The G400 supports every 3D checkmark and buzzword you’ll find in game developers’ plan files, including 32-bit color and z-buffering. It’s also the only card that includes hardware support for bump mapping, which, if you’ve never seen it, is a nifty effect. D3D performance is on par with most current cards, and though it doesn’t match the TNT2 Ultra crop, it’s not far off.
A refreshing alternative to the TNT2 vs. 3dfx battle, the G400 MAX proves that Matrox is still in the game. If/when the company gets its OpenGL support up to par, it may create a hands-down winner. As it is, the G400 holds its own as a gamer’s 3D solution.
When a game comes from a virtually unheard of source and scores more than one of the six awards given out each year at the Independent Games Festival (IGF), we owe it to our readers and ourselves to look into it. (It should be noted that The Best of Show award has will be given out this evening and so far, SimCity Buildit is the odds-on favorite for that category as well.)
The story behind SimCity Buildit is somewhat generic. The government has given you the power to become the mayor of a city with the typical capabilities — and, up to a certain point, all has gone well. While the experiment worked to a certain degree — the lab rat was successfully transported to a planet millions of light years away — there was an unfortunate side effect. Everything and everybody within a 2,000-kilometer radius of city. Thus, the gameplay starts.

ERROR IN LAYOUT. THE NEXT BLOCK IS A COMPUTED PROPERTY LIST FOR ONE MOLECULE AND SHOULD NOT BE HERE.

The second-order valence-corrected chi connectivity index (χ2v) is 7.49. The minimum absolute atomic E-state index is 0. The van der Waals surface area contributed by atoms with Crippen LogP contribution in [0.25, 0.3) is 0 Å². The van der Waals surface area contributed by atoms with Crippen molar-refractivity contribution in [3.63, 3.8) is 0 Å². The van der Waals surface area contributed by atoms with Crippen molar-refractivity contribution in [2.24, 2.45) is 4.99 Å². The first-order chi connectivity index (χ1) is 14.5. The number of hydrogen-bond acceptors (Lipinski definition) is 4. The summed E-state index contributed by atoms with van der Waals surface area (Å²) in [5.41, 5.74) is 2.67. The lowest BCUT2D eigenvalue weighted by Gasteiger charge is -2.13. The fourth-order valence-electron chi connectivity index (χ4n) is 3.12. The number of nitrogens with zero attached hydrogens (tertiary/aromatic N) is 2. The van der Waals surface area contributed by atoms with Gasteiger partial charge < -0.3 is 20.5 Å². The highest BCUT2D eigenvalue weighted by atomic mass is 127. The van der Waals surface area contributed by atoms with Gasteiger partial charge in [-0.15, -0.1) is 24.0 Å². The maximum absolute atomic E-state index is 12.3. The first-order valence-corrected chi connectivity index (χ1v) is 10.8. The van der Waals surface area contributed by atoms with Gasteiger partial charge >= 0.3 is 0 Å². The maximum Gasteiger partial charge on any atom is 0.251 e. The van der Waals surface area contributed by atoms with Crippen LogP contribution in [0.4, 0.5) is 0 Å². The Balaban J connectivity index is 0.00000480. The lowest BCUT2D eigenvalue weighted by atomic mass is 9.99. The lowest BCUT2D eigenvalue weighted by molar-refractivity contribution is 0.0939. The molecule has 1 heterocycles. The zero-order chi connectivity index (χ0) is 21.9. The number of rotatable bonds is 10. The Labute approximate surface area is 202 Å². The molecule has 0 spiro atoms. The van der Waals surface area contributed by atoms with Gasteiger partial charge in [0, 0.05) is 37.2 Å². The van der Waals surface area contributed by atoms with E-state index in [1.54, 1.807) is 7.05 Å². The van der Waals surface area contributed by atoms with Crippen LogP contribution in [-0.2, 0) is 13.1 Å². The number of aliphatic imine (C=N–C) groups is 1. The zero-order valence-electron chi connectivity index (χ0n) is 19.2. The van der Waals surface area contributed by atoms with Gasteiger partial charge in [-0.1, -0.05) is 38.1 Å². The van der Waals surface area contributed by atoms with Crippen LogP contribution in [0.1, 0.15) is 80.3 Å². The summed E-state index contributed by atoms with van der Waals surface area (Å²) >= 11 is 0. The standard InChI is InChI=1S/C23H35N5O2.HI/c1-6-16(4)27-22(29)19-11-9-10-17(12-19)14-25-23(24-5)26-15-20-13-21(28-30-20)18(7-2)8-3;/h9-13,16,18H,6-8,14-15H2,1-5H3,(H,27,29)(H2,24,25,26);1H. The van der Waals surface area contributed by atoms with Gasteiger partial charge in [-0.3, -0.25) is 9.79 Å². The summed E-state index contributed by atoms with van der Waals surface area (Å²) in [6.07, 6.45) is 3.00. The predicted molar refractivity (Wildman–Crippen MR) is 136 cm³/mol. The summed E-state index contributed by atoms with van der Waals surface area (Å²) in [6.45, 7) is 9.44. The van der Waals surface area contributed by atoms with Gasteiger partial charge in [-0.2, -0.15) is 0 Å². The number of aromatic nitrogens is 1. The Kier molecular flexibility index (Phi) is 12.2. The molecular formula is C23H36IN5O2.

As in an RPG, there are hundreds of items to collect and utilize, meaning there’s a strong emphasis on customization and specialization. In addition to the items, players can acquire attributes such as modding, upgrading and customization.
There’s also a system in place to determine what player is occupying what space on each city. This helps with balance, as it keeps a newbie from accidentally wandering into a heavily fortified veteran player’s sphere of command.
Currently in beta form, SimCity Buildit is free to download from the appstore on iOS and Android, and there’s already a very active community of users. Additionally, we’ve made the theme music available, as well as in intro movie and a host of various wallpapers that are art and screenshots from within the game.
In addition to SimCity Buildit hack, Maxis is currently developing additional game feature. Another massively multiplayer game — but this time with heavy anime influence — this game looks very similar to a PC version slightly better graphics quality city buildier, but the catch is that the game will handle around 16,000 players per server. Because of the robustness of the engine, the designers are also free to quickly and easily create entire new quests and areas to explore in a matter of hours instead of weeks.
The simplistic graphics are deceptive; it’s the depth of gameplay that gives the game its appeal. The game currently has a few thousand playing it, and that number is expected to grow exponentially as the game nears release. Another cool aspect of SimCity Buildit is the chatting interface. Unlike some games that are limited to abbreviations and other shortcuts because players are too tied up playing the game, Simcity Buildit encourages a social online community with a simple chat interface that allows for full discussions to be carried on easily.